Lilypie - Third Birthday

When toddlers attack

Wednesday, June 30, 2010

And a big מזל טוב and FELICIDADES to Amani and Bob!

They welcomed their beautiful son Toby into the world Tuesday.

Through multiple attempts and disappointments, you've been an example of persistence and good humor.

Much happiness! You deserve it.

Thursday, June 24, 2010

Take that, haters


Nearly two years ago, the two of us joined 18,000 other gay and lesbian couples who tied the knot in California. Okay, actually, we did it in Spain and we had it planned before a lawsuit by three very effective civil rights organizations made it legal where we actually lived, but still -- we were part of very heady summer.

Comprehensive domestic partnership, providing essentially all the rights and responsibilities of marriage without the name, has been legal in the state since 2005. We registered in 2007, when A needed to add me to the vision insurance plan he receives through his employer. The process works like this: you go stand in line at the Secretary of State's office in between the man opening a muffler shop and the woman opening a nail salon. You fill turn in a couple of notarized forms that you share a residence and expenses and have been together for at least six months, sit for twenty minutes or so in a fiberglass chair that screams "institutional," and the clerk returns with a certificate of domestic partnership on heavy paper and a lovely embossed official seal of the State of California (which features a giant amazon queen and a tiny grizzly bear -- I've never been sure if the bear is supposed to be tiny or in the very near foreground), "suitable for framing." A handshake, and you're on you're way to the rest of your life, just like that. It's about as romantic as the Department of Motor Vehicles, but more efficient.

The day we "DPed," we were joined by my mom, my aunt and their cousin Anita for a brunch in West Hollywood. It was pleasant, but suffice it to say no one calls to congratulate us on the anniversary of our domestic partnership. We don't remember the date ourselves.

Flash forward a year to our wedding: with the dollar at its weakest in years against the euro and airfares nearly double what they'd been the summer before, 15 of our friends and my family made the trip to Europe; 50 of A's family were on hand. And even though nobody would have admitted to treating us differently beforehand, after the wedding it was obvious our standing as a couple had increased in everyone's eyes, from A's dad saying to me "Yeso! (he can't pronounce my name, so this is a close Spanish approximation. It happens to mean "plaster"), ahora eres parte de la familia" ("now you're part of the family") to the total strangers having a picnic on the beach who yelled "que vivan los novios!" when we passed on the sand, dressed in suits, to have our photo taken by the waves. No one knows what civil unions are, but marriage means something universal. Sure, like civil unions or domestic partnerships, it's a civil contract between two people that you'll take care of each other, assume each other's debts, and inherit each other's property... but unlike those other arrangements, it carries an enormous significance to society at large that you and your partner constitute a family.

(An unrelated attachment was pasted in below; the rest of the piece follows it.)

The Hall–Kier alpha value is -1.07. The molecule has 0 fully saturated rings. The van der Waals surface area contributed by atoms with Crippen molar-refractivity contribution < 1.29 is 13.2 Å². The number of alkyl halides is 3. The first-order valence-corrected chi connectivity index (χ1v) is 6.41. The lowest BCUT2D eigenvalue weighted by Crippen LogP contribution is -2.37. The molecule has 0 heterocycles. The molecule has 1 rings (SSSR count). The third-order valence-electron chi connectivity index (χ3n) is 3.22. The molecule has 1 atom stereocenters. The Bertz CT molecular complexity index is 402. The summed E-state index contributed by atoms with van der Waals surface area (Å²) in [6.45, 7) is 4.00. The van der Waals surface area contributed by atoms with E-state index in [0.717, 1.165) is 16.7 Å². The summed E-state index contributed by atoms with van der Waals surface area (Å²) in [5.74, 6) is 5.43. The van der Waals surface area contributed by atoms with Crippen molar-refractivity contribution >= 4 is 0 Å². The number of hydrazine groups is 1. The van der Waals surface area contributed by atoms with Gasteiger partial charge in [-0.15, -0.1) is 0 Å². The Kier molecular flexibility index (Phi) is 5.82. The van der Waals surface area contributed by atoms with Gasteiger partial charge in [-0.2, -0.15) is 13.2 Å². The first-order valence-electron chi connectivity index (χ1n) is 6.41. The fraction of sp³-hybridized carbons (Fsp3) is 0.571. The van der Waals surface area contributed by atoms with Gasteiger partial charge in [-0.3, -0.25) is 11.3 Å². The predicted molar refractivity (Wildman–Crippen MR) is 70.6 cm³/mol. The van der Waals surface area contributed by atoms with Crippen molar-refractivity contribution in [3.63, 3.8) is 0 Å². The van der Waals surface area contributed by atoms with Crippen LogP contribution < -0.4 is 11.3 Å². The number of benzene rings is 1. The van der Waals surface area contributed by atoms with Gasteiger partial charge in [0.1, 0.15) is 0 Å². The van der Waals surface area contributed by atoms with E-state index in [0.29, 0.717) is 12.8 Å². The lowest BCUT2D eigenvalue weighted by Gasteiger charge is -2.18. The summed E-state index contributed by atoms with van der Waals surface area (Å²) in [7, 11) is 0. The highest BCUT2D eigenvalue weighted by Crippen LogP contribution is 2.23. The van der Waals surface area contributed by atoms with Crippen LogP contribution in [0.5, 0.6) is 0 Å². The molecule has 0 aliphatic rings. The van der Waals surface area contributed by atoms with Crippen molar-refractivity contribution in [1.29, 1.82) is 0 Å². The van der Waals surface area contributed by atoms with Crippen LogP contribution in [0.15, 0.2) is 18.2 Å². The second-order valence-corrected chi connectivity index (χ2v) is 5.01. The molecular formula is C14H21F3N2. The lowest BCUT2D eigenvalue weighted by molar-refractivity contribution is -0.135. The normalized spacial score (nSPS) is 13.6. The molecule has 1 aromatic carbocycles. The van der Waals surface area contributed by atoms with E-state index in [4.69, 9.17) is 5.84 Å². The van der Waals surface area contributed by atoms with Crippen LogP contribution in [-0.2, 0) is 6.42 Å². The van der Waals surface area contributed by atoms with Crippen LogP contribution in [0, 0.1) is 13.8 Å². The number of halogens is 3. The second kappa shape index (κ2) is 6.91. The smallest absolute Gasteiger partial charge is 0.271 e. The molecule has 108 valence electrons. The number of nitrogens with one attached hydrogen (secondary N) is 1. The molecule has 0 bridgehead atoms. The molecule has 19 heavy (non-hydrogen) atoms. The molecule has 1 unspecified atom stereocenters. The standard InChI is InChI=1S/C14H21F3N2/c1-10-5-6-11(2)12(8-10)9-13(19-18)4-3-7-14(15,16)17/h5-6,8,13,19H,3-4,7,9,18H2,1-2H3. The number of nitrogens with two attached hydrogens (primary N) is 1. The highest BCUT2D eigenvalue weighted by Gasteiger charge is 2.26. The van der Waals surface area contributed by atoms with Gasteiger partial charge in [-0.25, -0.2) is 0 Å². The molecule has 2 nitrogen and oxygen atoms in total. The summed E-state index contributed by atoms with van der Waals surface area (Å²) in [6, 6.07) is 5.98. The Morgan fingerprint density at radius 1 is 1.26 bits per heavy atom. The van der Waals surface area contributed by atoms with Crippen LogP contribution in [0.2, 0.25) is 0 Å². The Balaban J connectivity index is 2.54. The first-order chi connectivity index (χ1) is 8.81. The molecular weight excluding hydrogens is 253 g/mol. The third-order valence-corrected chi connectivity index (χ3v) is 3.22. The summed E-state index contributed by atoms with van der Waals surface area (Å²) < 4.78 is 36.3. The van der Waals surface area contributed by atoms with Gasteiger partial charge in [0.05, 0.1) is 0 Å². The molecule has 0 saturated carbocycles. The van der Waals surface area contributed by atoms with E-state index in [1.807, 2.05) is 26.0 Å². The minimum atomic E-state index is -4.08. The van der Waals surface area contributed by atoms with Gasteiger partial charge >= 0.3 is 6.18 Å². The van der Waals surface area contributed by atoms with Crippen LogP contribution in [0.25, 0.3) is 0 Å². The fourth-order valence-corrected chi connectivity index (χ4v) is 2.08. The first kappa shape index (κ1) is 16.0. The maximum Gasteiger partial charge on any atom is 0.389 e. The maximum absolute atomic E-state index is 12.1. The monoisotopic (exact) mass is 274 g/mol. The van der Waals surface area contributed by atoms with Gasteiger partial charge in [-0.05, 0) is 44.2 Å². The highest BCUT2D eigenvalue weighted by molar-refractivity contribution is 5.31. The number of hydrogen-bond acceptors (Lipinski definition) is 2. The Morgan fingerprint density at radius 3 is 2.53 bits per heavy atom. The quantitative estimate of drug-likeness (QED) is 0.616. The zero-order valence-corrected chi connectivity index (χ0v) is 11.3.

Duh.

That's why it's been so interesting to watch backers of Proposition 8, where seven million Californians voted to divorce the two of us and bar any other lesbian and gay couples from civil marriage, as they come up with different reasons for why two men or two women marrying will cause grown men to weep, horses to spook and bunnies to eat their young (they failed at divorcing the already married couples). During the campaign itself, it was "WHAT ABOUT THE CHILDREN?!?," where they successfully convinced 52 percent of voters that allowing us to marry would confer the message to their children that we're basically okay as human beings. Then, their best argument seems to have been "we don't know." What sort of horrors will befall society if Adam and Steve can marry? It's an experiment! We just DON'T KNOW!"

That argument didn't go over so well when they recently tried it on Judge Vaughn Walker in Perry v. Schwarzenegger the federal legal challenge to Prop 8 that wrapped up last week. So then they tried the "no one will have babies if we weaken the link between marriage and procreation" thing.

This was Ted Olson's response, just posted on the website of the American Foundation for Equal Rights:

The Supreme Court has said in -- I counted 14 cases
going back to 1888, 122 years. And these are the words of all
of those Supreme Court decisions about what marriage is. And I